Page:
Saturday, May, 17, 2014
By Joseph Sarkis
This summer the EurOMA(European operations management association) will be holding its summer school in Lisbon for young scholars and Ph.D. students on the topic of sustainability and supply chains.
Having received a listing of the participants (their sex identified in the listing), it seems that 30 participants are scheduled to attend. Interestingly, 23 of these participants, about 77%, are women. Most are from supply chain management and operations management fields.
Why is this gender imbalance interesting? Here is why.
Let us look at the overall gender distribution in the supply chain and operations management disciplines. To arrive at a quick, unscientific, evaluation of the distribution of males and females in operations and supply chain management, I went to Google Scholar. A keyword search under Google Scholar profiles for "supply chain management" and "operations management" yields a listing of scholars who have these terms as keywords. About 900 scholars had supply chain management as a keyword, while about 500 scholars had operations management as a keyword. Overall, about 10-20% (closer to 10%) of these scholars were women. This result is not unusual for these fields. Although the even smaller percentage of women scholars in these Google Scholar databases may be due to self-selection.
The summer school distribution may be due to the participants being younger scholars. On average, younger operations and supply management scholars may naturally have a higher representation of women. But these results from the summer school are clearly skewed toward women participants based on the Google Scholar numbers.
The term gender gap has been used in American politics to show which sex favored a certain American political party or the gender gap in wages. In politics it is well know that women supported the more liberal Democratic party while men tended to support the more conservative Republican party.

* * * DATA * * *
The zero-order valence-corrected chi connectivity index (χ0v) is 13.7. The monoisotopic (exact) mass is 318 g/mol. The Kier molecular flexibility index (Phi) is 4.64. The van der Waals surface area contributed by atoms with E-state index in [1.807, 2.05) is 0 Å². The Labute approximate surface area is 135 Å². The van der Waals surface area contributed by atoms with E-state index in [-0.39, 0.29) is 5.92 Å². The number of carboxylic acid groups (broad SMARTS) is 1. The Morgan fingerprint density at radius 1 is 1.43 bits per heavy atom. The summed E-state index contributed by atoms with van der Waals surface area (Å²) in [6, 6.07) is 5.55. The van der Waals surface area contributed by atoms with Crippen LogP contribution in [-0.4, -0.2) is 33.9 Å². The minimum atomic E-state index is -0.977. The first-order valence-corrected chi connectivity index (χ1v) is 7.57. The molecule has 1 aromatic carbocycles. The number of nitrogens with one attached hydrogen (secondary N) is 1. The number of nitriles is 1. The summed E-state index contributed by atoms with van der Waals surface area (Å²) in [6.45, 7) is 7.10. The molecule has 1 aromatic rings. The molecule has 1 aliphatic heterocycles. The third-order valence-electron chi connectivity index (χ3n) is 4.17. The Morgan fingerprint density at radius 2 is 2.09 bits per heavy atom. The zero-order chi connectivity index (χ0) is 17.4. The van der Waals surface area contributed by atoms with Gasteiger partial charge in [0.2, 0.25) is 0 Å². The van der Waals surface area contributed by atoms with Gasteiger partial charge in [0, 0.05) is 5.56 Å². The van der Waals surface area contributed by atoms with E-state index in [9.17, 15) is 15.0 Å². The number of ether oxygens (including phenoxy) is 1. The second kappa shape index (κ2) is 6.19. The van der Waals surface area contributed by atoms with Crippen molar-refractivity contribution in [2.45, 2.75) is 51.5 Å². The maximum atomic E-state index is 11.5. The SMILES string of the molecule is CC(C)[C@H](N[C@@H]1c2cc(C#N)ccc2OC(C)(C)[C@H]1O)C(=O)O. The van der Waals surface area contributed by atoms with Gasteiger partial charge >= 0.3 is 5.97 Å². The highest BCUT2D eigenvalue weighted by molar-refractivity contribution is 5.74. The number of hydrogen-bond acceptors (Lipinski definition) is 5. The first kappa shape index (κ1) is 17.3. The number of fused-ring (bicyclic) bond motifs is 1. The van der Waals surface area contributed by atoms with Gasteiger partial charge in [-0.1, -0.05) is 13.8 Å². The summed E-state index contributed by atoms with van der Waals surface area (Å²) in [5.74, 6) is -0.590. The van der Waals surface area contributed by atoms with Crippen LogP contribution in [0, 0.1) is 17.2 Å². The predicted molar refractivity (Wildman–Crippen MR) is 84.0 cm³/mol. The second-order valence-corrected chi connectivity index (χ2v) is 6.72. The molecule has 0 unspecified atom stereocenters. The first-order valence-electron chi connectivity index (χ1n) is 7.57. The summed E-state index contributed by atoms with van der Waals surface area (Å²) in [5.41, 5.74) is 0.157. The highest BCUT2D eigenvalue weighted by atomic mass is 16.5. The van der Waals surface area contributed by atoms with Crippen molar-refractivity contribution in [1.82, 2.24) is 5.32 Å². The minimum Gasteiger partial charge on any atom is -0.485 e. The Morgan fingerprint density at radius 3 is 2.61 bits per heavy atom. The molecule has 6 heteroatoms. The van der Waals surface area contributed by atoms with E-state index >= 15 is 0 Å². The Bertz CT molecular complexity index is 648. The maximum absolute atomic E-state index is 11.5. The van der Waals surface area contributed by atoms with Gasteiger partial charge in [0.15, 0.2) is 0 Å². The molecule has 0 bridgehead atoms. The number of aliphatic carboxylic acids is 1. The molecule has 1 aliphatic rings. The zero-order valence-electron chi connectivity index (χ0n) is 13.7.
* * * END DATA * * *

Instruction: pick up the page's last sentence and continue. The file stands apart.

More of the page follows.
These gender gaps on environmental and sustainability issues are not new, but have evolved. Over 20 years ago a study showed that although women had greater environmental concerns, men were more likely to be activists. It may have taken these 20 years for women to have both greater environmental concerns and become more active as the research field has matured. There are also issues of education and the more educated genders show a greater dichotomy. Academic researchers are at the higher end of the education scale.
Recent books and papers have been written on this topic of gender differences on environmental sustainability concerns. And not surprisingly it is mostly women who are researching and writing on these gender concerns. This topic definitely requires additional research.
Currently, I am observing the gender gap in my specific research disciplines, which has been slowly evolving over the past quarter century I have been studying it.
Questions do arise.
What does this mean to our research areas? Given the political gender gap, will the gender gap in organizations and natural environment be considered a biased perspective as the field emerges? Given that men are still inordinately represented in the arenas of political and business leadership, how will they view the research? Is this happening across business disciplines? Should other business disciplines embrace organizations and natural environment topics to help build greater gender balance to previously imbalanced disciplines?
As a closing, see this thoughtful video that exemplifies, a bit, the gender gap from a masculinity perspective.